Doggy designs: in praise of Kenya Hara’s Architecture for Dogs
December is coming, which can only mean one thing… No, not that, not Christmas; Design Miami. Ahead of the international summit we’re thinking of a few of our favorite – or the most adorable, at least – projects from previous gatherings. Namely Kenya Hara’s Architecture for Dogs.
Previewed in the December 2012 issue of Wallpaper* (W*165), Japanese graphic designer and curator Kenya Hara gathered a star-studded cast of designers and architects for an online venture to supply free blueprints for 13 different DIY doghouses, each one earmarked for a particular breed. Designer pet homes that anyone could assemble with ordinary household tools and materials, made viral - or at least possible - by the internet. What could possibly go wrong?
Leading the pack, Hara launched the project by designing two doghouses of his own: a hard, paper cone suspended from the ceiling for a Japanese Terrier and a plywood contraption for a Teacup Poodle. Some D2D (designer-to-dog) pairings were somewhat random (architect Atelier Bow-Wow with a Dachshund; Toy Poodle with product designer Konstantin Grcic) but others were special requests, like architect Toyo Ito who wanted to design for this own Shiba, and Kengo Kuma who was keen to make a home for a client’s Pug. Pritzker prize-winning architect Kazuyo Sejima wanted to design a cuddly home for her assistant’s fuzzy white pup, a Bichon Frise, too.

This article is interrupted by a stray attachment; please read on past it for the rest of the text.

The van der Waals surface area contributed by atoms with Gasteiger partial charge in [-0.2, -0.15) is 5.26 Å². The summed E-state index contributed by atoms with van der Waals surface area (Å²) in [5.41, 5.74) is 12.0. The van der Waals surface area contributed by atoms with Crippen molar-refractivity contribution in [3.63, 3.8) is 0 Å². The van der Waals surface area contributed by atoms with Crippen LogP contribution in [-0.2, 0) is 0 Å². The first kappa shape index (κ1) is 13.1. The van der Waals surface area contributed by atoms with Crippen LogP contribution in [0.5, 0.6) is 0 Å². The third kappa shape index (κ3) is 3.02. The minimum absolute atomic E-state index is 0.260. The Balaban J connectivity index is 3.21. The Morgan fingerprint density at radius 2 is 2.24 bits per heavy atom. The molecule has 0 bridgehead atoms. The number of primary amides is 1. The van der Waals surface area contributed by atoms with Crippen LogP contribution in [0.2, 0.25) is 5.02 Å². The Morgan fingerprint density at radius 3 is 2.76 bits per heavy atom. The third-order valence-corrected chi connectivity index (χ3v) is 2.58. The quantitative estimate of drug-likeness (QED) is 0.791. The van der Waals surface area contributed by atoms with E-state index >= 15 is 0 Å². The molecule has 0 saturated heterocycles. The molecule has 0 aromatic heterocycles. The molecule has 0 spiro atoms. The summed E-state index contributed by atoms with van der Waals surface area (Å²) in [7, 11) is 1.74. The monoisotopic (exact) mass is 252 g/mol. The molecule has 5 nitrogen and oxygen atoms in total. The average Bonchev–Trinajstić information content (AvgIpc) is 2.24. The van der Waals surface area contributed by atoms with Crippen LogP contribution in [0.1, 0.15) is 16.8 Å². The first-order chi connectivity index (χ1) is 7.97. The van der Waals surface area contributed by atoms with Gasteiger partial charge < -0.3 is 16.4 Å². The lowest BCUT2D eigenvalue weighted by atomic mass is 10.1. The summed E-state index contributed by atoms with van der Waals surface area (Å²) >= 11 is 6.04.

Since Miami, Architecture for Dogs has traveled to Los Angeles, Tokyo, Chengdu, Kanazawa and, most recently, Shanghai. Growing in scope and depth, what started focusing only on small breeds has evolved to larger hounds too. In Shanghai it welcomed Chinese architect Ma Yansong into the fold with his rather mouthwatering Niku Rug for Labrador Retrievers.
In essence, it remains the same though: ’Architecture for Dogs is not a pet’s project,’ explains Hara. ‘It is a project for architects.’ And one the whole world can participate in, too.
‘I have the impression that the whole world is interested in babies and dogs,’ Hara told us back in 2012, preempting the doggy half of viral internet content. If only he’d included cats...